picture from www.physics.co.uk/
Although a universe ending in a state of almost null entropy has become an increasingly unlikely final scene for some time now, there has still been a bit of an ongoing argy bargy between that scenario and the so-called Big Crunch, in which we cycle forever between collapsing and expanding again.
Sort of huge-scale rebirth, no?
One of my countrymen,Neil Turok is responsible for refining this last hypothesis.
Now, physicists Lauris Baum and Paul Frampton at the University of North Carolina have proposed yet another set of circumstances under which we may be living.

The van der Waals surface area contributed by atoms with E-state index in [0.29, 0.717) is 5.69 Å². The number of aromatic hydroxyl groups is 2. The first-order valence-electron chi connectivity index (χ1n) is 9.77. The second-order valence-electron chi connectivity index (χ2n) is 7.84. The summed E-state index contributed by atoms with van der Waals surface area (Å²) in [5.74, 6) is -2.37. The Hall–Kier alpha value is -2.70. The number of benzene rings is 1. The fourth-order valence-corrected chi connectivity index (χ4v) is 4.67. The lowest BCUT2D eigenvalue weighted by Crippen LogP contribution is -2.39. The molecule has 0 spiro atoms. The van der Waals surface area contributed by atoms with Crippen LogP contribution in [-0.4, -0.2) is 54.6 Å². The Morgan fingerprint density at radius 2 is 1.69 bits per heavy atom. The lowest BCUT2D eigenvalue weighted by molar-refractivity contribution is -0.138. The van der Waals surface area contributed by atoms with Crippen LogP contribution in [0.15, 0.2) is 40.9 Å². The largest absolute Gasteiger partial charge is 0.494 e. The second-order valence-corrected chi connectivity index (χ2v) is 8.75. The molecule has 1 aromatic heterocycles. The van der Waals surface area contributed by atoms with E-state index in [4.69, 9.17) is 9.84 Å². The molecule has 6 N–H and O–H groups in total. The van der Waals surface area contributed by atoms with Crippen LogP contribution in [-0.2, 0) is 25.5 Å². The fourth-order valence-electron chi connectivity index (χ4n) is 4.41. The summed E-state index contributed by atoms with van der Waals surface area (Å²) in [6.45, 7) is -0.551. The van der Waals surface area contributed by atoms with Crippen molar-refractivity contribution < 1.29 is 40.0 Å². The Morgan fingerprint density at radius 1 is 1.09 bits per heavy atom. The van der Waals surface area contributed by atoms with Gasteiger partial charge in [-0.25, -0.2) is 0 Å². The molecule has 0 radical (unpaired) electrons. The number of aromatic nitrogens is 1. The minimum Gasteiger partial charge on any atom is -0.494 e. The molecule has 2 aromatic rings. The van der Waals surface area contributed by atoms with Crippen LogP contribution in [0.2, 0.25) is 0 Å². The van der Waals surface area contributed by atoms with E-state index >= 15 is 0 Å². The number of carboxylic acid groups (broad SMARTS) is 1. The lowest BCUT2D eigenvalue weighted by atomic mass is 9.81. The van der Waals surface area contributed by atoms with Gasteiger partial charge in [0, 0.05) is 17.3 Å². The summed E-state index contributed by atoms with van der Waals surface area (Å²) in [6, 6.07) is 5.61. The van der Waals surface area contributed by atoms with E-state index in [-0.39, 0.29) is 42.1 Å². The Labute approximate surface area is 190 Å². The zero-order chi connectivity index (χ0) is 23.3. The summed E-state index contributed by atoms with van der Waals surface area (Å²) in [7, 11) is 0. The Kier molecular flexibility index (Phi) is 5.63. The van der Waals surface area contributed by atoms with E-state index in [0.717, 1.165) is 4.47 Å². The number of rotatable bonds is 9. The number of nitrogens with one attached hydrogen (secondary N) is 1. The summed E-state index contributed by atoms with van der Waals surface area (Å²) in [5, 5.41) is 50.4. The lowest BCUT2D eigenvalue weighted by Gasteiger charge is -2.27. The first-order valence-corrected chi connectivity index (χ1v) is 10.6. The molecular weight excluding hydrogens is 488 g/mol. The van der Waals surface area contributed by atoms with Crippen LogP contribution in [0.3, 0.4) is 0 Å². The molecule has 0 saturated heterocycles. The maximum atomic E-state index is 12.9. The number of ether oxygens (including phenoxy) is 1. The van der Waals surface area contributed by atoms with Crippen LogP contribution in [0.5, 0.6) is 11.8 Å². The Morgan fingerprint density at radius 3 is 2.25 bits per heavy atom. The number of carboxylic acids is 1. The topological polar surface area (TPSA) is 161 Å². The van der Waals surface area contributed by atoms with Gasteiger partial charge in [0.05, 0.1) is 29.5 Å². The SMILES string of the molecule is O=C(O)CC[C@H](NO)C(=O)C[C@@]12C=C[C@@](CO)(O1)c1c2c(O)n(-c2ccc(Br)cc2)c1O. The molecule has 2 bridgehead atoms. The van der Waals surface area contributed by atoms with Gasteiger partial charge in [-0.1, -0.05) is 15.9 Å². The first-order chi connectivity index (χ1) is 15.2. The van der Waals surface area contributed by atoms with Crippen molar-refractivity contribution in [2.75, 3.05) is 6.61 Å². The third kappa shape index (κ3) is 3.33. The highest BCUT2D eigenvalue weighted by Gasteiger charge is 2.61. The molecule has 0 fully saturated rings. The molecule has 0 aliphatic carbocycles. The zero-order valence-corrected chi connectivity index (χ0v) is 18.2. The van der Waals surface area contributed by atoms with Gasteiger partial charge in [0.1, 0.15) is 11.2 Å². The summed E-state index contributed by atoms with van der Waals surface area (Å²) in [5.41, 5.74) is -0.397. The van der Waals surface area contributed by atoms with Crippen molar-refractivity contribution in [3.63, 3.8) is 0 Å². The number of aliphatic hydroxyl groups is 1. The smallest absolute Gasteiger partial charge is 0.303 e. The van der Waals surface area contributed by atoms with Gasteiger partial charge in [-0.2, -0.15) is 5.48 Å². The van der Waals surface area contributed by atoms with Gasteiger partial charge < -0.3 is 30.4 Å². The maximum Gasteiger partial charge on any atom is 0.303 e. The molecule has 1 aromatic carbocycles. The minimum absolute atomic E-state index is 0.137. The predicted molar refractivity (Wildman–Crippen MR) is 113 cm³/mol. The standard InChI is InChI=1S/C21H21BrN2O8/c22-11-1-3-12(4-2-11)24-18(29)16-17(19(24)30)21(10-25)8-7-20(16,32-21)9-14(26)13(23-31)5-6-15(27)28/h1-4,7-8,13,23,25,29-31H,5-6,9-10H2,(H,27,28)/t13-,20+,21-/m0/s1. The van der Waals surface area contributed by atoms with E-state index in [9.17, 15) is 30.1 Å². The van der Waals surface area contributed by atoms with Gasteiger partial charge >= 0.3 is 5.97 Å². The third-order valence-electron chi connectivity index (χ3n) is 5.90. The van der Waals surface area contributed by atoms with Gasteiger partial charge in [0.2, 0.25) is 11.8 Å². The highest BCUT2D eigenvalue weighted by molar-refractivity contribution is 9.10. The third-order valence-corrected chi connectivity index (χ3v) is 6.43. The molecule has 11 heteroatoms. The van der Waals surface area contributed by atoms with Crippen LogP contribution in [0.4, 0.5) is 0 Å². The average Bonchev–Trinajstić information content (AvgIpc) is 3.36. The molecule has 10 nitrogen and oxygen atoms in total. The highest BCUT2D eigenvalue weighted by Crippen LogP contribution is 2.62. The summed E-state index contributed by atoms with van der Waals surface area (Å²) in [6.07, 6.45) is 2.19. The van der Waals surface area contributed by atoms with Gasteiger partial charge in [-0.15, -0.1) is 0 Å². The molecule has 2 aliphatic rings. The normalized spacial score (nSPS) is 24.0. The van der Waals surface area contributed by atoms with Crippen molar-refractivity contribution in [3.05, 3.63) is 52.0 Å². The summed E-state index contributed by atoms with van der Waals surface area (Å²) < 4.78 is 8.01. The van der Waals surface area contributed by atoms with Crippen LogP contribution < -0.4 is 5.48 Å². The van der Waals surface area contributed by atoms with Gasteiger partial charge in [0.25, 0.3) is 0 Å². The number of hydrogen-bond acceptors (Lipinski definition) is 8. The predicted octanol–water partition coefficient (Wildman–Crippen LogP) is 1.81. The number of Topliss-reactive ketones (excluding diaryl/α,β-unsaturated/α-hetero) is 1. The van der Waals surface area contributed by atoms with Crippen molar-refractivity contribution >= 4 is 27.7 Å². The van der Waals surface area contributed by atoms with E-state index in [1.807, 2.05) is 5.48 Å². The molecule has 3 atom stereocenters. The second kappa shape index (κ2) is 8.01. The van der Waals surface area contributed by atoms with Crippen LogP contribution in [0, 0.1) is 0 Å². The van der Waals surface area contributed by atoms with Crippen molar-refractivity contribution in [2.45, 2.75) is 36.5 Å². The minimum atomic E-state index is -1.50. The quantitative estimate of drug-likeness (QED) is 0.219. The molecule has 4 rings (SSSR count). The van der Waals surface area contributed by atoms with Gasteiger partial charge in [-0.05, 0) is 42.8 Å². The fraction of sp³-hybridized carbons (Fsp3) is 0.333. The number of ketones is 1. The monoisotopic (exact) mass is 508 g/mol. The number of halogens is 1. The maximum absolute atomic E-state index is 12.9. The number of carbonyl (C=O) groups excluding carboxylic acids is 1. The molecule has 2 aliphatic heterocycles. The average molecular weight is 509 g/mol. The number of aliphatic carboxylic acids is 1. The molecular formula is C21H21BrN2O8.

Sometimes I wish they'd knock it off, mind you.
I don't think they've got around to giving it a snazzy name yet, but the theory goes something like this:
The dark matter responsible for the acceleration, or otherwise, of the universe grows in density (thus inherent energy) to a point where it becomes 'heavier' than the universe which contains it- at which point the Big Rip takes place, shredding us into billions of clumps of ravaged universe.
But wait, there's more!
Then, Baum and Frampton propose, the shards of universe scatter in all...err..directions, each a little universe, bearing very little entropy (which appears to be the way this universe began) and appearing as a result remarkably well-organised.
That fine-tuning the monotheists are always going on about.
So- grow, burst apart and scatter-repeat ad infinitum.